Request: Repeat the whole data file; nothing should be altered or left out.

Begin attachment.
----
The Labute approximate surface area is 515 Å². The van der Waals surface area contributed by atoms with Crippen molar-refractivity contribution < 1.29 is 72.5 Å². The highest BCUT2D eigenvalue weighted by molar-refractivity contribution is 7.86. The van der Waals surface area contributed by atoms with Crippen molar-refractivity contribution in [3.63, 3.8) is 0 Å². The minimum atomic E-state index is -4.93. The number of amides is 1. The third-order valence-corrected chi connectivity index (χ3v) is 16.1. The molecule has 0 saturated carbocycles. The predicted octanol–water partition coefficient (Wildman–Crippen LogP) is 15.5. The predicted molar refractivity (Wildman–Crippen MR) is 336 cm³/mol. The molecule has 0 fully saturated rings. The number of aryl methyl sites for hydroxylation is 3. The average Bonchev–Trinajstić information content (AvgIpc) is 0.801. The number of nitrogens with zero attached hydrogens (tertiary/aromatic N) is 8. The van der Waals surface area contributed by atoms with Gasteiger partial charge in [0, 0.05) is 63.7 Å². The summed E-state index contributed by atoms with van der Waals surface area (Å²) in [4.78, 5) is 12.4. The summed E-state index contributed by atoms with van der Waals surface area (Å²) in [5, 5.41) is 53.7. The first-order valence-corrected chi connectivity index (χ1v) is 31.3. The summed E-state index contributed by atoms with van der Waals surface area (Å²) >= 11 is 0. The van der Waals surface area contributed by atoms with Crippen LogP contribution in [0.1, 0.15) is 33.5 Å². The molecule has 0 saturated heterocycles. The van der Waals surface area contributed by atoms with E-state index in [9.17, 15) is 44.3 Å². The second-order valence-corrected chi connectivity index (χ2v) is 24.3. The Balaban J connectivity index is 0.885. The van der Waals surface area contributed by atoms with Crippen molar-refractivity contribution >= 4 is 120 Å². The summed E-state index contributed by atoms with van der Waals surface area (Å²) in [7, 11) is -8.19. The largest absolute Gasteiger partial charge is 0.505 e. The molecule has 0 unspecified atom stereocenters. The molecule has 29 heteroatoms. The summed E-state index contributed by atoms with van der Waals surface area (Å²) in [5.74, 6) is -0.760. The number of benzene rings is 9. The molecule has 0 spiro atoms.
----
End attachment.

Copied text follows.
The Labute approximate surface area is 515 Å². The van der Waals surface area contributed by atoms with Crippen molar-refractivity contribution < 1.29 is 72.5 Å². The highest BCUT2D eigenvalue weighted by molar-refractivity contribution is 7.86. The van der Waals surface area contributed by atoms with Crippen molar-refractivity contribution in [3.63, 3.8) is 0 Å². The minimum atomic E-state index is -4.93. The number of amides is 1. The third-order valence-corrected chi connectivity index (χ3v) is 16.1. The molecule has 0 saturated carbocycles. The predicted octanol–water partition coefficient (Wildman–Crippen LogP) is 15.5. The predicted molar refractivity (Wildman–Crippen MR) is 336 cm³/mol. The molecule has 0 fully saturated rings. The number of aryl methyl sites for hydroxylation is 3. The average Bonchev–Trinajstić information content (AvgIpc) is 0.801. The number of nitrogens with zero attached hydrogens (tertiary/aromatic N) is 8. The van der Waals surface area contributed by atoms with Gasteiger partial charge in [0, 0.05) is 63.7 Å². The summed E-state index contributed by atoms with van der Waals surface area (Å²) in [4.78, 5) is 12.4. The summed E-state index contributed by atoms with van der Waals surface area (Å²) in [5, 5.41) is 53.7. The first-order valence-corrected chi connectivity index (χ1v) is 31.3. The summed E-state index contributed by atoms with van der Waals surface area (Å²) >= 11 is 0. The van der Waals surface area contributed by atoms with Crippen LogP contribution in [0.1, 0.15) is 33.5 Å². The molecule has 0 saturated heterocycles. The van der Waals surface area contributed by atoms with E-state index in [9.17, 15) is 44.3 Å². The second-order valence-corrected chi connectivity index (χ2v) is 24.3. The Balaban J connectivity index is 0.885. The van der Waals surface area contributed by atoms with Crippen molar-refractivity contribution >= 4 is 120 Å². The summed E-state index contributed by atoms with van der Waals surface area (Å²) in [7, 11) is -8.19. The largest absolute Gasteiger partial charge is 0.505 e. The molecule has 0 unspecified atom stereocenters. The molecule has 29 heteroatoms. The summed E-state index contributed by atoms with van der Waals surface area (Å²) in [5.74, 6) is -0.760. The number of benzene rings is 9. The molecule has 0 spiro atoms.